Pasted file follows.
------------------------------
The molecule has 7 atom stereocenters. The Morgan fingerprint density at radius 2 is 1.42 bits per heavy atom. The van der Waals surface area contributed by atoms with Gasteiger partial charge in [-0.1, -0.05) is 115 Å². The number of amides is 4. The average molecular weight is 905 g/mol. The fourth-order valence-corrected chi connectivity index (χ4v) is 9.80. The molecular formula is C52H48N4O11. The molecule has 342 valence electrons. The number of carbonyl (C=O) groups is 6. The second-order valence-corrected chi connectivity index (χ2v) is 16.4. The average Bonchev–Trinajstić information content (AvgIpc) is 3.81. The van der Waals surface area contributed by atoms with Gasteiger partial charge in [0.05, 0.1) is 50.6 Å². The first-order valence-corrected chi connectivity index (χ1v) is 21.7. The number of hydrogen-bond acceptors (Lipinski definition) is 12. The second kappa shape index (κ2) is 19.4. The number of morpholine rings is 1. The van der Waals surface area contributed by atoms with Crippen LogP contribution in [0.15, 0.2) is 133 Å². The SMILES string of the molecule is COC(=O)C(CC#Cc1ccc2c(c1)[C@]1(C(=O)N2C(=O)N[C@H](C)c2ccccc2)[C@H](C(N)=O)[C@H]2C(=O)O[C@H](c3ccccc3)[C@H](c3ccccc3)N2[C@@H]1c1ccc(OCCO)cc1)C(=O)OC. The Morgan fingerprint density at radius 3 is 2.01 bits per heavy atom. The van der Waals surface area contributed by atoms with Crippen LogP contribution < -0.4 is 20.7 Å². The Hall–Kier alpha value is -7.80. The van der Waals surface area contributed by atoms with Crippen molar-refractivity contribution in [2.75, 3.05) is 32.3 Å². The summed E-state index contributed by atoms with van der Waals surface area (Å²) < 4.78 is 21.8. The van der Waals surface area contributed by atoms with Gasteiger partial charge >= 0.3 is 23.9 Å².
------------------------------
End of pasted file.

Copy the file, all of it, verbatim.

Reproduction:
The molecule has 7 atom stereocenters. The Morgan fingerprint density at radius 2 is 1.42 bits per heavy atom. The van der Waals surface area contributed by atoms with Gasteiger partial charge in [-0.1, -0.05) is 115 Å². The number of amides is 4. The average molecular weight is 905 g/mol. The fourth-order valence-corrected chi connectivity index (χ4v) is 9.80. The molecular formula is C52H48N4O11. The molecule has 342 valence electrons. The number of carbonyl (C=O) groups is 6. The second-order valence-corrected chi connectivity index (χ2v) is 16.4. The average Bonchev–Trinajstić information content (AvgIpc) is 3.81. The van der Waals surface area contributed by atoms with Gasteiger partial charge in [0.05, 0.1) is 50.6 Å². The first-order valence-corrected chi connectivity index (χ1v) is 21.7. The number of hydrogen-bond acceptors (Lipinski definition) is 12. The second kappa shape index (κ2) is 19.4. The number of morpholine rings is 1. The van der Waals surface area contributed by atoms with Crippen LogP contribution in [0.15, 0.2) is 133 Å². The SMILES string of the molecule is COC(=O)C(CC#Cc1ccc2c(c1)[C@]1(C(=O)N2C(=O)N[C@H](C)c2ccccc2)[C@H](C(N)=O)[C@H]2C(=O)O[C@H](c3ccccc3)[C@H](c3ccccc3)N2[C@@H]1c1ccc(OCCO)cc1)C(=O)OC. The Morgan fingerprint density at radius 3 is 2.01 bits per heavy atom. The van der Waals surface area contributed by atoms with Crippen LogP contribution < -0.4 is 20.7 Å². The Hall–Kier alpha value is -7.80. The van der Waals surface area contributed by atoms with Crippen molar-refractivity contribution in [2.75, 3.05) is 32.3 Å². The summed E-state index contributed by atoms with van der Waals surface area (Å²) < 4.78 is 21.8. The van der Waals surface area contributed by atoms with Gasteiger partial charge >= 0.3 is 23.9 Å².